The Muslims continued their aggression into Christian lands as well. In 1144, the Turkish Atabeg (prince) of Mosul found Edessa (in modern day Turkey) vulnerable and captured it. His aggressive act resulted in the Second Crusade launched in 1147 by Holy Roman Emperor Conrad III and King Louis VII of France. Their armies “traveled” — indiscriminately ravaged — through the Balkans destroying much of the territory under Byzantine emperor, Manuel I who assisted in their safe passage to Asia Minor just to be rid of them.
The Germans who already had been severely weakened by Turks joined them in a joint attack on Damascus (Syria). The offensive was a total failure possibly due to internal treachery among competing Latin princes. These crusaders found that though Muslim armies like the Fatimids in Egypt were not a match for them, the Turks were more than they could handle.
But also in Egypt, perhaps the most famous Islamic military commander in history was beginning to overpower all who opposed him starting with the Fatimids in 1171. Saladin (al Ayyubi) was a Sunni of Kurdish ethnicity who now reigned as Sultan of Egypt (and inland Syria). Saladin consolidated much of the Islamic world and initially had peaceful treaties with Christian overlords in the Middle East.
Reginald de Chatillon had irritated Saladin by attacking Arab caravans and breaking treaties. War broke out when Reginald foolishly tried to seize Mecca and Medina. Saladin’s army met the Christian forces which had consolidated under King Guy (of Jerusalem) at the Horns of Hattin in 1187. This battle made the name of Saladin still revered today in the Islamic world.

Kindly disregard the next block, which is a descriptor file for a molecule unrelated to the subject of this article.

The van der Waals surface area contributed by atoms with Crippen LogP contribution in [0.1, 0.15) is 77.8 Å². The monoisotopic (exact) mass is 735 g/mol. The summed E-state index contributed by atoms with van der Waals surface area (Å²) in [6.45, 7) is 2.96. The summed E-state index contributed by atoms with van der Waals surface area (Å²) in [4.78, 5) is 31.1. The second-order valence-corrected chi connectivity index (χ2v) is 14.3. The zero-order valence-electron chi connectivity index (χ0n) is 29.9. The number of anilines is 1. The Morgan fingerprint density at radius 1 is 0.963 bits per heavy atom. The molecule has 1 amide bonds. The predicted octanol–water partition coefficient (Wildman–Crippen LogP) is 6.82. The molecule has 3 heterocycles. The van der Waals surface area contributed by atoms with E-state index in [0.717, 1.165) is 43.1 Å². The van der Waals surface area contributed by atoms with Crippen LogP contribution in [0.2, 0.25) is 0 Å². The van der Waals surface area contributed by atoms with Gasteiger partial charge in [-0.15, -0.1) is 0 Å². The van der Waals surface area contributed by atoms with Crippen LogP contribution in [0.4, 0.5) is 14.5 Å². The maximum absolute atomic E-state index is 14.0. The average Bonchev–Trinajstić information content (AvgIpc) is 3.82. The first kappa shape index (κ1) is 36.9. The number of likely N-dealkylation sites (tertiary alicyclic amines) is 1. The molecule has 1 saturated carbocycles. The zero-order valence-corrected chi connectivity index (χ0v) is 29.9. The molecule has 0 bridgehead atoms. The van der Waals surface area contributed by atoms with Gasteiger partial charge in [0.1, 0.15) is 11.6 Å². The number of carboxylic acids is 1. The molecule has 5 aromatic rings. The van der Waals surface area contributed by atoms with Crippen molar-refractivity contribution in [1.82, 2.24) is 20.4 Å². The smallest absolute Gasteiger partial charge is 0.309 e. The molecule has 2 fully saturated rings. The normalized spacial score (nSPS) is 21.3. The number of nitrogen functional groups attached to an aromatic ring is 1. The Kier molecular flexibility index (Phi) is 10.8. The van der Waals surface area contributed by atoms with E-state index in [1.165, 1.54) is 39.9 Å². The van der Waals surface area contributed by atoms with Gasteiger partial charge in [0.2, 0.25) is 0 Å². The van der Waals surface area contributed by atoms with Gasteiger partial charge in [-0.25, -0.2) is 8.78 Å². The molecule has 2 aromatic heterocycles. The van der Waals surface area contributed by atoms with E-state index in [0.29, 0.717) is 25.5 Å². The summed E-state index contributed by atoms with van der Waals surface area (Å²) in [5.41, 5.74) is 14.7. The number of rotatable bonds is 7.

Saladin crushed Guy’s army so decisively that the crusaders could not adequately defend virtually any of the territories gained by the First Crusade. Three months later Jerusalem fell to Saladin.
The Third Crusade was initiated by Pope Gregory VIII but directed by Richard I (the Lion-Hearted) of England, Philip II of France and Holy Roman Emperor, Frederick I. This crusade had problems from the start. Frederick actually died before he made it to the Holy Land. Richard and Philip were suspicious allies. They met at Akka (Acre) in 1191. They captured Jaffa (in modern day Israel) in July, 1191 after which Philip went back to France.
Richard remained and made a truce with Saladin resulting in Christians keeping Jaffa and a narrow strip of land giving them passage to the Holy Sepulcher in Jerusalem. They also kept Antioch and newly acquired Cyprus. Richard left the region in late 1192 officially ending the Third Crusade.
Shortly thereafter, a new and surprisingly civil relationship developed between crusaders and Muslims. A truce reigned from 1192-1244 with Christians retaining their holy places in Jerusalem, Nazareth and Bethlehem. Trade and cultural exchanges were common.
Though Saladin died in 1193, his legendary victories showed Muslims no longer had reason to fear the European crusaders. Periodic “skirmishes,” a.k.a. Crusades #4 through 9, continued to create friction between the two civilizations. These considerably smaller crusades were likely caused by the ambitions of the various kings and popes trying to recapture the glory and acclaim of the impactful First Crusade.
There were other changes in Europe as a result of the Crusades: The military expeditions had required the expansion of Christian Mediterranean seaports, the Byzantine empire had been considerably weakened, many large, protective castles had been built throughout the areas most traveled by the crusaders and the focus on the military had European secular leaders and monarchies gaining power at expense of the popes.
Before the rise of Islam, most of the Middle East was Christian with majorities in Iraq, Egypt, Jordan and Syria.13 And though the Crusades were far from being considered militarily successful, they did check Islamic incursions into Europe that had previously occurred into Spain, parts of Italy and the Balkans.